The Muslim laptop ban
You must already know the story. The United States has barred passengers from bringing their laptops and iPads on board flights from eight Muslim-majority countries. Britain didn’t wait too long to join the ban. As a result, the so-called “Muslim laptop ban” has become the hottest topic in Turkey.
There seems to be three aspects to this restriction. The first is apparently counter-terrorism. According to CNN, U.S. Special Forces collected vital intelligence during a raid in Yemen last January, exposing the growing capability of al-Qaeda and the Islamic State of Iraq and the Levant (ISIL) to target aviation. Hence from now on, terrorists seem to be bent on terrorizing not only the earth, but also the sky. What they basically do to this end is to take out the battery in the laptop and replace it with explosives.
The latest example of such a bomb attack happened in February 2016 when an explosive device hidden inside a laptop exploded on a plane flying from Mogadishu to Djibouti. Al-Shabaab, al-Qaeda’s branch in Somalia, claimed responsibility.
What makes this problem worse is that the X-ray and similar scanners at airports are not advanced enough to detect some sophisticated explosives. For example, a Russian passenger plane flying from Egypt to Russia in October 2015 exploded due to a bomb in a laptop (the first attack of this kind); it was later discovered that the explosive was not identified by the X-ray.
Laptops are prone to another security risk as well. When they get connected to Wi-Fi within the airplane, they have the potential to hack the control system of the aircraft and seize control of it using what is called the “air gap.”
Facing this new restriction, many people question whether cell phones don’t cause the same threats. No, they do not. First of all, they don’t have the sufficient capacity to explode advanced explosives. Thus, they cannot cause a strong enough explosion. Second, the software programs which are capable of hacking an airplane’s control system are too loaded for the phones.
In the end, the measures taken by the United States and the United Kingdom are not adequate. According to Oğuz Kaan Pehlivan, a cybersecurity expert, laptops loaded in the cargo of the plane are equally dangerous. For example, the Russian plane which crashed in Egypt exploded due to a laptop in the cargo of the plane. Another security gap is that this restriction is being applied to a handful countries. However, a terrorist could easily take a transit flight to the U.S. or Britain. In addition, we know that Europe and America also host a whole bunch of terrorists.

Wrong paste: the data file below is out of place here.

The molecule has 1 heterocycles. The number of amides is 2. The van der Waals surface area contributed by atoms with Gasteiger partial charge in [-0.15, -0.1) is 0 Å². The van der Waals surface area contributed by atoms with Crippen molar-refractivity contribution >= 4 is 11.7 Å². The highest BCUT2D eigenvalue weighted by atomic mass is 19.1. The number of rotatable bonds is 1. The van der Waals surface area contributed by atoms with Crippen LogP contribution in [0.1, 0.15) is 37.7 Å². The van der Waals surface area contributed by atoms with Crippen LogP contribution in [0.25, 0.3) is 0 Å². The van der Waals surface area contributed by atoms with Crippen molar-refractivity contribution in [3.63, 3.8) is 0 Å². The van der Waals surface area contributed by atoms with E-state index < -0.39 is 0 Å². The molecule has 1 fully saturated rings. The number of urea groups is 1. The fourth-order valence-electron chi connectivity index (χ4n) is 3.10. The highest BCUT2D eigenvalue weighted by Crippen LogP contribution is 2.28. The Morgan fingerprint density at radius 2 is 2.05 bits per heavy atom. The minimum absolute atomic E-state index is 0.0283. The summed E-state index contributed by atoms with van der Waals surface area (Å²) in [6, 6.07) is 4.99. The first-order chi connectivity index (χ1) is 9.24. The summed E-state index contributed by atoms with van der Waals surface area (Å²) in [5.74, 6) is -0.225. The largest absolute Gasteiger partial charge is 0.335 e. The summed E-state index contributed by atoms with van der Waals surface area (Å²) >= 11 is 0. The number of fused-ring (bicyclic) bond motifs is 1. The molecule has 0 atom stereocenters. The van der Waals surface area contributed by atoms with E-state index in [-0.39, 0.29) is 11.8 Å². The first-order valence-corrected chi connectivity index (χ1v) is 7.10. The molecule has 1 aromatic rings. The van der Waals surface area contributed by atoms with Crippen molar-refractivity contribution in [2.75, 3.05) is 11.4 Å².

Therefore, Pehlivan argues that this measure does not eliminate the threat at all and only aims to discourage and deter terrorists.
The second aspect of this measure is the safety of digital data. Once we put our laptops in our checked luggage, from that moment on, the data saved in them is totally at the mercy of God! The airline could easily take out your laptop and copy all your digital data which is actually a serious violation of personal rights.
But this is not a new problem at all. As we all know, you are asked to turn on your laptop one you go through the X-ray machine at the airport. The intention behind this is to see if the battery is in or out due to the possibility that an explosive might have installed instead.
The problem starts from that point on. The security guard could copy your digital data based on “reasonable doubt.” Moreover he/she could confiscate your item. Some 4,764 electronic devices were seized by U.S. authorities in 2015, but this number rose fivefold in 2016. What is worse is that if you object, they could even deport or arrest you.
These applications have already resulted in numerous indictments against the U.S. Now this laptop ban is expected to multiply such cases.
The third aspect of this measure seems to be economic. Turkish Airlines (THY) has apparently drawn away its Western counterparts in recent years. Pushing passengers toward American and British airlines instead might be another intention behind the move.
In short, laptops apparently generate a serious security threat. However, the total elimination of this threat requires a ban on laptops from the cargo as well and to apply the restriction universally. Since this is not applicable both economically and in terms of freedoms, this measure seems to be only a smokescreen.